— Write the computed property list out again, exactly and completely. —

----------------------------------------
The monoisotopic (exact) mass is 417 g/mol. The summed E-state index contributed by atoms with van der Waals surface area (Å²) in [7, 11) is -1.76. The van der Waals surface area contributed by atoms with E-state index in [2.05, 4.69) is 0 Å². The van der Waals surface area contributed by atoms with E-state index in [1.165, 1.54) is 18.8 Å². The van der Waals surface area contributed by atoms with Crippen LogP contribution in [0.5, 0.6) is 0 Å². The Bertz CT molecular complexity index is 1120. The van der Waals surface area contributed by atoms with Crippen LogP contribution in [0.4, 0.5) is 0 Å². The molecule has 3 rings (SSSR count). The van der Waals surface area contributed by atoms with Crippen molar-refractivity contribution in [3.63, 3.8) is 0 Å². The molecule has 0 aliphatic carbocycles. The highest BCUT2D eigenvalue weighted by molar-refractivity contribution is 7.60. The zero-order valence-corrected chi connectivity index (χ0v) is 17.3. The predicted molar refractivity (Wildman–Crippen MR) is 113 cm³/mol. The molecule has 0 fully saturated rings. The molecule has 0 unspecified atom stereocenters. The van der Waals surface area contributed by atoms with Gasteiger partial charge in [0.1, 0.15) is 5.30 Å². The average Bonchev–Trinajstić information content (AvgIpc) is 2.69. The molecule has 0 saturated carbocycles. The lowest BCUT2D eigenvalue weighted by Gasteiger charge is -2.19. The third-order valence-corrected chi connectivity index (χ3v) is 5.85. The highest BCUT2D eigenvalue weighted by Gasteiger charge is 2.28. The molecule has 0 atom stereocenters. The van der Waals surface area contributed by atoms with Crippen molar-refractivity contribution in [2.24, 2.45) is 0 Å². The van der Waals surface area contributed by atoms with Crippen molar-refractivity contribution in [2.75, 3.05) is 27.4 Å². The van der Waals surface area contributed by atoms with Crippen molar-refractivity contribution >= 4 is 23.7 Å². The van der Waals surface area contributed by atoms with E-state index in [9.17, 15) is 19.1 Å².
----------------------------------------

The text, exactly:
The monoisotopic (exact) mass is 417 g/mol. The summed E-state index contributed by atoms with van der Waals surface area (Å²) in [7, 11) is -1.76. The van der Waals surface area contributed by atoms with E-state index in [2.05, 4.69) is 0 Å². The van der Waals surface area contributed by atoms with E-state index in [1.165, 1.54) is 18.8 Å². The van der Waals surface area contributed by atoms with Crippen LogP contribution in [0.5, 0.6) is 0 Å². The Bertz CT molecular complexity index is 1120. The van der Waals surface area contributed by atoms with Crippen LogP contribution in [0.4, 0.5) is 0 Å². The molecule has 3 rings (SSSR count). The van der Waals surface area contributed by atoms with Crippen molar-refractivity contribution in [3.63, 3.8) is 0 Å². The molecule has 0 aliphatic carbocycles. The highest BCUT2D eigenvalue weighted by molar-refractivity contribution is 7.60. The zero-order valence-corrected chi connectivity index (χ0v) is 17.3. The predicted molar refractivity (Wildman–Crippen MR) is 113 cm³/mol. The molecule has 0 fully saturated rings. The molecule has 0 unspecified atom stereocenters. The van der Waals surface area contributed by atoms with Gasteiger partial charge in [0.1, 0.15) is 5.30 Å². The average Bonchev–Trinajstić information content (AvgIpc) is 2.69. The molecule has 0 saturated carbocycles. The lowest BCUT2D eigenvalue weighted by Gasteiger charge is -2.19. The third-order valence-corrected chi connectivity index (χ3v) is 5.85. The highest BCUT2D eigenvalue weighted by Gasteiger charge is 2.28. The molecule has 0 atom stereocenters. The van der Waals surface area contributed by atoms with Crippen molar-refractivity contribution in [2.24, 2.45) is 0 Å². The van der Waals surface area contributed by atoms with Crippen molar-refractivity contribution in [2.75, 3.05) is 27.4 Å². The van der Waals surface area contributed by atoms with Crippen molar-refractivity contribution >= 4 is 23.7 Å². The van der Waals surface area contributed by atoms with E-state index in [9.17, 15) is 19.1 Å².